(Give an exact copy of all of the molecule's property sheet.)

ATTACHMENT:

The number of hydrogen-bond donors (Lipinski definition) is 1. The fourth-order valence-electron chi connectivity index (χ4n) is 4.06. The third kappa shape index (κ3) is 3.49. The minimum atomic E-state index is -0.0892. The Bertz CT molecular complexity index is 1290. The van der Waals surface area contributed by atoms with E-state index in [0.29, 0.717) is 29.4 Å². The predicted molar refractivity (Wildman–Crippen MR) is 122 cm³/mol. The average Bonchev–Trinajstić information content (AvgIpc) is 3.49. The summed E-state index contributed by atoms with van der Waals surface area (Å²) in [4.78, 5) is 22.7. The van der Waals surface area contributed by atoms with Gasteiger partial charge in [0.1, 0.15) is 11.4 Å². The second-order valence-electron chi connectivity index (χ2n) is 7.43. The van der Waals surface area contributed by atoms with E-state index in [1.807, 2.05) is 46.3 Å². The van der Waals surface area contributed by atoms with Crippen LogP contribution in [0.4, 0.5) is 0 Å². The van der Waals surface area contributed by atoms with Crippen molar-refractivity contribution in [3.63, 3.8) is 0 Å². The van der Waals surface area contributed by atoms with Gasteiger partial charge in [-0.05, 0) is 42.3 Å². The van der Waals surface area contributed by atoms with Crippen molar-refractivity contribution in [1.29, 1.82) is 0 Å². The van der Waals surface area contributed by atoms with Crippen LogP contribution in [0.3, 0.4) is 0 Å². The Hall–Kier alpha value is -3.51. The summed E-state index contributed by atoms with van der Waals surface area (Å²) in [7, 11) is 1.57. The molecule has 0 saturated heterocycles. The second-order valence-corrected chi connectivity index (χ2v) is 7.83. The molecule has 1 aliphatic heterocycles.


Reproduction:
The number of hydrogen-bond donors (Lipinski definition) is 1. The fourth-order valence-electron chi connectivity index (χ4n) is 4.06. The third kappa shape index (κ3) is 3.49. The minimum atomic E-state index is -0.0892. The Bertz CT molecular complexity index is 1290. The van der Waals surface area contributed by atoms with E-state index in [0.29, 0.717) is 29.4 Å². The predicted molar refractivity (Wildman–Crippen MR) is 122 cm³/mol. The average Bonchev–Trinajstić information content (AvgIpc) is 3.49. The summed E-state index contributed by atoms with van der Waals surface area (Å²) in [4.78, 5) is 22.7. The van der Waals surface area contributed by atoms with Gasteiger partial charge in [0.1, 0.15) is 11.4 Å². The second-order valence-electron chi connectivity index (χ2n) is 7.43. The van der Waals surface area contributed by atoms with E-state index in [1.807, 2.05) is 46.3 Å². The van der Waals surface area contributed by atoms with Crippen LogP contribution in [0.4, 0.5) is 0 Å². The van der Waals surface area contributed by atoms with Crippen molar-refractivity contribution in [3.63, 3.8) is 0 Å². The van der Waals surface area contributed by atoms with Gasteiger partial charge in [-0.05, 0) is 42.3 Å². The van der Waals surface area contributed by atoms with Crippen molar-refractivity contribution in [1.29, 1.82) is 0 Å². The van der Waals surface area contributed by atoms with Crippen LogP contribution in [0.3, 0.4) is 0 Å². The Hall–Kier alpha value is -3.51. The summed E-state index contributed by atoms with van der Waals surface area (Å²) in [7, 11) is 1.57. The molecule has 0 saturated heterocycles. The second-order valence-corrected chi connectivity index (χ2v) is 7.83. The molecule has 1 aliphatic heterocycles.